Gary GruberUncategorizedMIGRATION FOR US & FOR THEM
January 9 , 2017 /


We left the U.S. in early November, headed south across the border to a warmer climate in Mexico, returning to one of our favorite places on the Pacific Coast north of Puerto Vallarta.   We traveled in our RV and camped at La Parota in the village of Lo de Marcos, in the state of Nayarit, one of 31 large states in Mexico. It is north of the border of Jalisco where PV is located.

On our way there we stopped for several weeks in San Miguel, Allende, a favorite of many American and Canadian ex-pats and also stopped to see a friend in Ajijic near Jocotopec at the eastern end of Lake Chapala, a rather sad, dead lake in many ways. However, Ajijic has also become an ex-pat favorite due to its village charm.

A few days ago, we set out, sans RV, in our car, headed for Oaxaca (wa-haka) in southern Mexico with stops in Talaquepaque, Morelia and one unplanned stop in Orizaba because we did not find an exit off the new elevated highway in Puebla. That’s another story, details of which you can find elsewhere on my wife’s posting. Mas niebla!

Another migration of greater interest is the annual trek of the Monarch Butterflies and we were privileged to see them in a preserve at El Rosario, the largest sanctuary in Michoacán, where the butterflies cover about 1,500 trees. If the monarch lives in the Eastern states, usually east of the Rocky Mountains, it will migrate to Mexico and hibernate in oak and oyamel trees. If they live west of the Rockies, then they will hibernate in and around Pacific Grove, California in eucalyptus trees. Monarch butterflies use the very same trees each and every year when they migrate, which is interesting because they aren’t the same butterflies that were there last year.

We and they migrate for the same and different reasons. The same is the cold winter and the difference is that their food that they live on up north is not available in the south, hence their return north, and it’s their fifth generation. How all that information gets programmed into those butterflies via their DNA, GPS or whatever is so far beyond me that I leave it in the ream of mystical magic.

What I know is that it is an annual event nothing short of spectacular, to be alive in the midst of millions of monarchs and marvel at one of the many mysteries of Mother herself. You can find out much more on numerous sites including this one:  http://roadslesstraveled.us/morelia-monarch-butterflies-mexico-cruising-blog/   And there are some fabulous pictures here too.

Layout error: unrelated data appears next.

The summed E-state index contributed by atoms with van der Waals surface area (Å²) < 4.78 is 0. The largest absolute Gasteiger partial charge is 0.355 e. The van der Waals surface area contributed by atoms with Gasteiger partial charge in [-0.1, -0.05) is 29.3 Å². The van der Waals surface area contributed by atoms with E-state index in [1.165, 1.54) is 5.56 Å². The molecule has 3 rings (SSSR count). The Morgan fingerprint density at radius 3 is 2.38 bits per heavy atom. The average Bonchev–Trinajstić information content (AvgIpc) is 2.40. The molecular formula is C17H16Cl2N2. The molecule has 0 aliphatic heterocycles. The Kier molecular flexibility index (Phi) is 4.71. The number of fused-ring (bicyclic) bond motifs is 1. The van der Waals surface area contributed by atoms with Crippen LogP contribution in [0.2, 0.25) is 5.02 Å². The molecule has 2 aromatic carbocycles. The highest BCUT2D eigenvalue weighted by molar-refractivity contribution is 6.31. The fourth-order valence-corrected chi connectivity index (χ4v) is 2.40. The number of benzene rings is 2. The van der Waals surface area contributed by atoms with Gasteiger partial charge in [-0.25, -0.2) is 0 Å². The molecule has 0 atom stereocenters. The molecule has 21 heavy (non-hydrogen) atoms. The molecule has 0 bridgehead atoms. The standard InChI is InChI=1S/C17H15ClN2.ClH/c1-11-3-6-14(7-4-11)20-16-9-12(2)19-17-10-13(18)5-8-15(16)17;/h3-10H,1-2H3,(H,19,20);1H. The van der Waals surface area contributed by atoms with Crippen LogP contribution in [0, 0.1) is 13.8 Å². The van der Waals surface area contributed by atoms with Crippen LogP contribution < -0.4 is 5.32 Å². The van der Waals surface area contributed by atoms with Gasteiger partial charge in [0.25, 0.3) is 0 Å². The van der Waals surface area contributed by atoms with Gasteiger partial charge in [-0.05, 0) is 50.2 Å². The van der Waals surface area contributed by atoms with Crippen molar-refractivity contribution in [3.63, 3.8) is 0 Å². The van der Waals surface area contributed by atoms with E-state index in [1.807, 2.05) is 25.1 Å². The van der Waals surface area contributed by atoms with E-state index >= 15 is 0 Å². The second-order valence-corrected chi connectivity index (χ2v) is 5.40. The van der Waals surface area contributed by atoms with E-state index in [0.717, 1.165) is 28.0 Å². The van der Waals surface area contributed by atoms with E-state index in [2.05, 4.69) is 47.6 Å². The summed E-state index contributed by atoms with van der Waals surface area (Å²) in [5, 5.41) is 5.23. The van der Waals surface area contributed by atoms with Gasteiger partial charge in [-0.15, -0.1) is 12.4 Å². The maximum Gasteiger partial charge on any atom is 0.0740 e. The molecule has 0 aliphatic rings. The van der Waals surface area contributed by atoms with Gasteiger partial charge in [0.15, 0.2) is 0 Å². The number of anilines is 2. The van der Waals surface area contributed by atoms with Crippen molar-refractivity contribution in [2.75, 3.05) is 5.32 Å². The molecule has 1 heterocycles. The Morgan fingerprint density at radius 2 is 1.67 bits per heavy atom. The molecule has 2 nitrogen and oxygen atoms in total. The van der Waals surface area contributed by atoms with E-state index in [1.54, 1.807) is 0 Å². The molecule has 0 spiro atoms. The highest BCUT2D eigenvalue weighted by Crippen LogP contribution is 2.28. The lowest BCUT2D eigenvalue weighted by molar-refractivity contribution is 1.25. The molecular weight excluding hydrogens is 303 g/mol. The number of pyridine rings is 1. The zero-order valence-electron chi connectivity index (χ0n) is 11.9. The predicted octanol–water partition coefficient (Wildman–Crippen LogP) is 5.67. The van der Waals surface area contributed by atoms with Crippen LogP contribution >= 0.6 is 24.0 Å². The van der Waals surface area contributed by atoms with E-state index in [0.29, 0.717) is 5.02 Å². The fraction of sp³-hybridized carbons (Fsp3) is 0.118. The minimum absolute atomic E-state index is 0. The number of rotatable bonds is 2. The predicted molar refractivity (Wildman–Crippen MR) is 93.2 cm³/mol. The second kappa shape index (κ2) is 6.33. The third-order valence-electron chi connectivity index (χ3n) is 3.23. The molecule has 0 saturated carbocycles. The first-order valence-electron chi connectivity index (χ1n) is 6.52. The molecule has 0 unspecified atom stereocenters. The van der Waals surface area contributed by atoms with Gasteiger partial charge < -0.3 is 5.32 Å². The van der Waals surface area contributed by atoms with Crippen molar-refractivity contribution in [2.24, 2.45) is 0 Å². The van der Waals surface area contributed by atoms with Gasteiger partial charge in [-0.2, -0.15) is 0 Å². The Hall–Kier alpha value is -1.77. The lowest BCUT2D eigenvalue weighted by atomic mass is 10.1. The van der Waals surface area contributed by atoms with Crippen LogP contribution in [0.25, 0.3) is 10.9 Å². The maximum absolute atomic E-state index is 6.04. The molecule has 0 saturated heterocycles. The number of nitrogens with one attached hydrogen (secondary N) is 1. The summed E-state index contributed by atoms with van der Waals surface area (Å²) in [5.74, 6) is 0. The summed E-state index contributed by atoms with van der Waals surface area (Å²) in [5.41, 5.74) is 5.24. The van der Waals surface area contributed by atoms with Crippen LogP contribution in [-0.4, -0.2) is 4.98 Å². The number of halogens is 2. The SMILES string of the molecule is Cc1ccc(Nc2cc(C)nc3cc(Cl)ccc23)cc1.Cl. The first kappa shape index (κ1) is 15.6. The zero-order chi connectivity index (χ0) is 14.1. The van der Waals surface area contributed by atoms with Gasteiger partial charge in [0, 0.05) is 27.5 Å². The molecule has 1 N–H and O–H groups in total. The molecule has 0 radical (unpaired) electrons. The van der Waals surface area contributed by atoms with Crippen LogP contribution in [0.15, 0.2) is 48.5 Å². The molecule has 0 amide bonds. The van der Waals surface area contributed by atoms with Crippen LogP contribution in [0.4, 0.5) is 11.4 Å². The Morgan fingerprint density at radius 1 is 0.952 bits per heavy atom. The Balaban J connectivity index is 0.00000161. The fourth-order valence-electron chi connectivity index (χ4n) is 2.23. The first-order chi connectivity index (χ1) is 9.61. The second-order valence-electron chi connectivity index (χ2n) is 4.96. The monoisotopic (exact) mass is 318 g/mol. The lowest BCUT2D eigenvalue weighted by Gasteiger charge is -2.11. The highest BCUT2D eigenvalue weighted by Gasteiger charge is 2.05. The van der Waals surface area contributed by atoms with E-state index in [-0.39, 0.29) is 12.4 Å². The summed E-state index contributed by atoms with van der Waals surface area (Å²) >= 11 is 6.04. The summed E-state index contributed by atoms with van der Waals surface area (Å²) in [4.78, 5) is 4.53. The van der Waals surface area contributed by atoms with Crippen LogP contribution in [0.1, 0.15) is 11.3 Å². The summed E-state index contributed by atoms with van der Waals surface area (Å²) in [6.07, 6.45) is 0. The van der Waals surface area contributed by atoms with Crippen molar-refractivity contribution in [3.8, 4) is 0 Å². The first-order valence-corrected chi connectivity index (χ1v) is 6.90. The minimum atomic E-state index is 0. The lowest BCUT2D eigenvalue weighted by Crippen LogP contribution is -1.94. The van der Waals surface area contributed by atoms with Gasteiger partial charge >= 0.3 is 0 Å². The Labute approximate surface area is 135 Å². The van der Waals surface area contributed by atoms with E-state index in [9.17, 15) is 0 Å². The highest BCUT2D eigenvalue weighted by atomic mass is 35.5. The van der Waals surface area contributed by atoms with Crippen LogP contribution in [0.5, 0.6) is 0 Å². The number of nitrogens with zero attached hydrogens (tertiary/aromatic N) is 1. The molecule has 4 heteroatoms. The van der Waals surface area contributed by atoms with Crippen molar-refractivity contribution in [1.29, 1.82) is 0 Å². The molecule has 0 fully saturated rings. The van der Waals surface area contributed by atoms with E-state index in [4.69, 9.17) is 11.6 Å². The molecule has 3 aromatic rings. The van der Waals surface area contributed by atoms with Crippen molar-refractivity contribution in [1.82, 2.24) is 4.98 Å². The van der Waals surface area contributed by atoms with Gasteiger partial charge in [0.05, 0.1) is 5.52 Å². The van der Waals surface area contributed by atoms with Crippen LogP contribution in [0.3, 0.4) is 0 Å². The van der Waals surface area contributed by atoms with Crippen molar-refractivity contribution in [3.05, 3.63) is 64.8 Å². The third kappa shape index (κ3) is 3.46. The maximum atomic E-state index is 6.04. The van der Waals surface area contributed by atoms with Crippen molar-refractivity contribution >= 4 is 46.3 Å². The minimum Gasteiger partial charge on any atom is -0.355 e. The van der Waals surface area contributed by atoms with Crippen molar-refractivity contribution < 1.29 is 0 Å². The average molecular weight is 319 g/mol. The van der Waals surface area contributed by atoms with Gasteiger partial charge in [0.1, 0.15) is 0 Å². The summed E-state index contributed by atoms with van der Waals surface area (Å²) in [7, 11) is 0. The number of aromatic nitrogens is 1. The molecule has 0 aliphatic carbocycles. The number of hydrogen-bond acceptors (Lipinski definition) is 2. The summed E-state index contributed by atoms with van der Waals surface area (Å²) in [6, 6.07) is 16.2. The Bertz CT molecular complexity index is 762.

We rode the horses up the final trail, highly recommended!  Our guide whom we picked up at the hotel in the village below also spoke no English but he was nonetheless engaging and delightful.  Our Mexican hosts are all so friendly, kind, generous and helpful.  MUCHAS GRACIAS, MI AMIGOS!   There are no walls that can separate us.



Comments (2)

  1. I sat for lunch at a street terrasse in Lo de Marcos earlier today and ordered a Carne Mexicana that was real hot and spicy. I soon engaged conversation with Lazaro, a 41 year old guy that was standing there. He sat at my table and ordered the same plate and a beer. We talked for the next hour. I learned that he was born around here in the mountains and had lived and worked in construction for 22 years in the US, where he had four kids (16, 11, 9 and 4) from two wives. Lazaro was deported out of the US 8 months ago because of an old drug traffic conviction… Perhaps not a saint nor a butterfly, but not a bad guy either. Just a fellow trying to make a living and care for his family. We talked about destiny and how we always end up getting what we need from life. Lazaro said he’s always got what he asked for, but he was now wondering what’s in store for him this time around… He missed seeing his children, especially the younger one. It just me me feel so blessed that I am able to migrate freely around…

    1. Bernard,
      Yes, our freedom to travel is truly a gift, one that is given to us and that we choose, unlike those who are among the millions of refugees with no place to call home. Boundaries between states and countries, thus often between people, are artificial lines drawn by often superficial people who are characterized by power, authority and greed. It is sad to think that we want to keep people out because they are different when we have so much to learn and gain from each other regardless of our origins, national, ethnic, racial or social identifications. Thanks for your story, so indicative of sharing.

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